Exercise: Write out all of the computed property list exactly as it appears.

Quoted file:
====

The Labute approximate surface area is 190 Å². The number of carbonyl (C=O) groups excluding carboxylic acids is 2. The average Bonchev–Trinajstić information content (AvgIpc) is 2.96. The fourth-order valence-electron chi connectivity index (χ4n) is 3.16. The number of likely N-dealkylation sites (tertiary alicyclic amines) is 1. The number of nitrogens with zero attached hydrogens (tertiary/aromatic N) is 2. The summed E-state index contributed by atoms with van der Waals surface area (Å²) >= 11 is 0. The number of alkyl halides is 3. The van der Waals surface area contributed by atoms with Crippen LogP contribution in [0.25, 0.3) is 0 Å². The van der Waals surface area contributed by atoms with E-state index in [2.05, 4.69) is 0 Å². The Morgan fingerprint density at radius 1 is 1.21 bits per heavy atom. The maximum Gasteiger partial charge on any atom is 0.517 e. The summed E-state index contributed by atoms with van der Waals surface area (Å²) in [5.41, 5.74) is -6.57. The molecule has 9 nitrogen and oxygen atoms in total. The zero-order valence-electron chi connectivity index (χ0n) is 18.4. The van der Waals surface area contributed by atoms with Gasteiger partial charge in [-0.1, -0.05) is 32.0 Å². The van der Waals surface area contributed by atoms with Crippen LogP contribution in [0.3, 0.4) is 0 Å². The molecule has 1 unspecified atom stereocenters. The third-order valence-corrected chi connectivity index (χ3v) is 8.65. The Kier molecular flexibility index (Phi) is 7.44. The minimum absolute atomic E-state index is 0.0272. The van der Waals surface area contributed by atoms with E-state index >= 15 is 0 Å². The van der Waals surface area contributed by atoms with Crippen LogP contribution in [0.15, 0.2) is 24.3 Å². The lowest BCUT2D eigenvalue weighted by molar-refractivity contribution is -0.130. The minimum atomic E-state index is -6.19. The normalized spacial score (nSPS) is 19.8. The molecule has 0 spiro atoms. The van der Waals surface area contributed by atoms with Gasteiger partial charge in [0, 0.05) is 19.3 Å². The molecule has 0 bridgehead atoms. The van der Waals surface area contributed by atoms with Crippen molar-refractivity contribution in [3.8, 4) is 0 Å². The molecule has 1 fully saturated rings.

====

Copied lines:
The Labute approximate surface area is 190 Å². The number of carbonyl (C=O) groups excluding carboxylic acids is 2. The average Bonchev–Trinajstić information content (AvgIpc) is 2.96. The fourth-order valence-electron chi connectivity index (χ4n) is 3.16. The number of likely N-dealkylation sites (tertiary alicyclic amines) is 1. The number of nitrogens with zero attached hydrogens (tertiary/aromatic N) is 2. The summed E-state index contributed by atoms with van der Waals surface area (Å²) >= 11 is 0. The number of alkyl halides is 3. The van der Waals surface area contributed by atoms with Crippen LogP contribution in [0.25, 0.3) is 0 Å². The van der Waals surface area contributed by atoms with E-state index in [2.05, 4.69) is 0 Å². The Morgan fingerprint density at radius 1 is 1.21 bits per heavy atom. The maximum Gasteiger partial charge on any atom is 0.517 e. The summed E-state index contributed by atoms with van der Waals surface area (Å²) in [5.41, 5.74) is -6.57. The molecule has 9 nitrogen and oxygen atoms in total. The zero-order valence-electron chi connectivity index (χ0n) is 18.4. The van der Waals surface area contributed by atoms with Gasteiger partial charge in [-0.1, -0.05) is 32.0 Å². The van der Waals surface area contributed by atoms with Crippen LogP contribution in [0.3, 0.4) is 0 Å². The molecule has 1 unspecified atom stereocenters. The third-order valence-corrected chi connectivity index (χ3v) is 8.65. The Kier molecular flexibility index (Phi) is 7.44. The minimum absolute atomic E-state index is 0.0272. The van der Waals surface area contributed by atoms with E-state index >= 15 is 0 Å². The van der Waals surface area contributed by atoms with Crippen LogP contribution in [0.15, 0.2) is 24.3 Å². The lowest BCUT2D eigenvalue weighted by molar-refractivity contribution is -0.130. The minimum atomic E-state index is -6.19. The normalized spacial score (nSPS) is 19.8. The molecule has 0 spiro atoms. The van der Waals surface area contributed by atoms with Gasteiger partial charge in [0, 0.05) is 19.3 Å². The molecule has 0 bridgehead atoms. The van der Waals surface area contributed by atoms with Crippen molar-refractivity contribution in [3.8, 4) is 0 Å². The molecule has 1 fully saturated rings.